PM seeks relief from immigration pressure

TAGS: Migration, EU, Politics

Prime Minister Alexis Tsipras heads to a crucial European Union summit on Friday in Bratislava hoping for progress with regard to the refugee crisis as the numbers of migrants stranded in Greece continue to climb, putting additional pressure on already overcrowded reception centers and camps across the country.

Friday’s summit of the EU’s 27 leaders – the first since Britain voted to leave – will discuss the bloc’s future course and orientation in the aftermath of Brexit, as well as the refugee crisis, which is weighing heavily on the Greek government and the country as the lack of progress on the issue has also triggered a rise in tensions inside migrants camps, but also among locals – especially on the islands of the eastern Aegean, which have borne the brunt of the crisis.

On Chios on Thursday, scuffles broke out during a protest by around 800 locals who approached two camps demanding the departure of some 3,500 migrants and refugees being held there.

According to reports, the protest was also attended by individuals with links to the neofascist Golden Dawn party.

Despite a deal between the EU and Turkey in March to limit the influx of migrants, their numbers in Greece have risen to more than 60,000 as Eastern European and Balkan countries closed their borders earlier in the year.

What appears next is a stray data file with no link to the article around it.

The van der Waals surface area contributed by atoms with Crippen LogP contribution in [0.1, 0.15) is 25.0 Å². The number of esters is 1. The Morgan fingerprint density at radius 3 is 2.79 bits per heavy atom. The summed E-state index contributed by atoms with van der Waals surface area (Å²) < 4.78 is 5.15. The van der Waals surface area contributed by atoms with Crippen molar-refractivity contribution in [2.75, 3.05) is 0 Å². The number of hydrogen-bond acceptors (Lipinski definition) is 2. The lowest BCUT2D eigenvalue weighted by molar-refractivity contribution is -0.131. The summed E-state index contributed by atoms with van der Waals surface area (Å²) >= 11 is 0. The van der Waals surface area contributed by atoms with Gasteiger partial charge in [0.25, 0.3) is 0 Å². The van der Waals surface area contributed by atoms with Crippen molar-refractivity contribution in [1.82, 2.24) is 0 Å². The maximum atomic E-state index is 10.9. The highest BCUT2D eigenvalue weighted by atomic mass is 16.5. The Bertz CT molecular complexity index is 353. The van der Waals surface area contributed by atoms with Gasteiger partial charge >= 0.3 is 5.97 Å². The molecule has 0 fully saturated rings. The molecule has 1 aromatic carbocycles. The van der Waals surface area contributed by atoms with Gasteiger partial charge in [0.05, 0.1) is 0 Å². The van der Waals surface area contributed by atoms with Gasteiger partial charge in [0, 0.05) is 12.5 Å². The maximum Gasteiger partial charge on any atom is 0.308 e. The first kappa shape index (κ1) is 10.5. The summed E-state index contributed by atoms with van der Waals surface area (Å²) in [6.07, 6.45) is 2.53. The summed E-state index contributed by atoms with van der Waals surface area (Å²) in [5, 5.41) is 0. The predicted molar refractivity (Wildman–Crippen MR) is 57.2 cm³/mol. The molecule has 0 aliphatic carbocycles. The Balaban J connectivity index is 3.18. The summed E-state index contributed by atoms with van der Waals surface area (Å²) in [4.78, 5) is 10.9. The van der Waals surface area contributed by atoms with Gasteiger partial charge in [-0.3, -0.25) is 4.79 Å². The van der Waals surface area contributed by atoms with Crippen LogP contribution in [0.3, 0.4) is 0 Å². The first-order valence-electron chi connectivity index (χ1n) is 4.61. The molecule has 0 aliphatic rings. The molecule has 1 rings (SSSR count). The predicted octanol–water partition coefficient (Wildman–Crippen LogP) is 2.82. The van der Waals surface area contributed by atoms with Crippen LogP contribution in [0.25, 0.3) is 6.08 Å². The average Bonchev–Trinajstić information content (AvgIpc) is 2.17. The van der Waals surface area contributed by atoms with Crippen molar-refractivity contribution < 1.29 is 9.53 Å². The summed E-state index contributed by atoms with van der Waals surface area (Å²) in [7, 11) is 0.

Raising the alarm, European Commissioner for Migration Dimitris Avramopoulos warned on Thursday at the Athens Democracy Forum that if the deal between Brussels and Ankara unravels, then 100,000 refugees and migrants will end up on the Greek islands within a week. However, he insisted that Turkey remains committed to the deal.

According to the latest official data, there are more than 13,000 migrants distributed across five eastern Aegean islands, whose facilities only have the capacity to hold 8,000.

Tsipras discussed the issue with German Chancellor Angela Merkel in a phone call on Thursday ahead of Friday’s summit. Both reportedly agreed on the need to boost the European Asylum Office in Greece in order to expedite asylum claims, while they were also on the same page concerning the need for the resettlement of refugees currently in Greece to other EU states, which was stipulated in the Brussels-Ankara deal.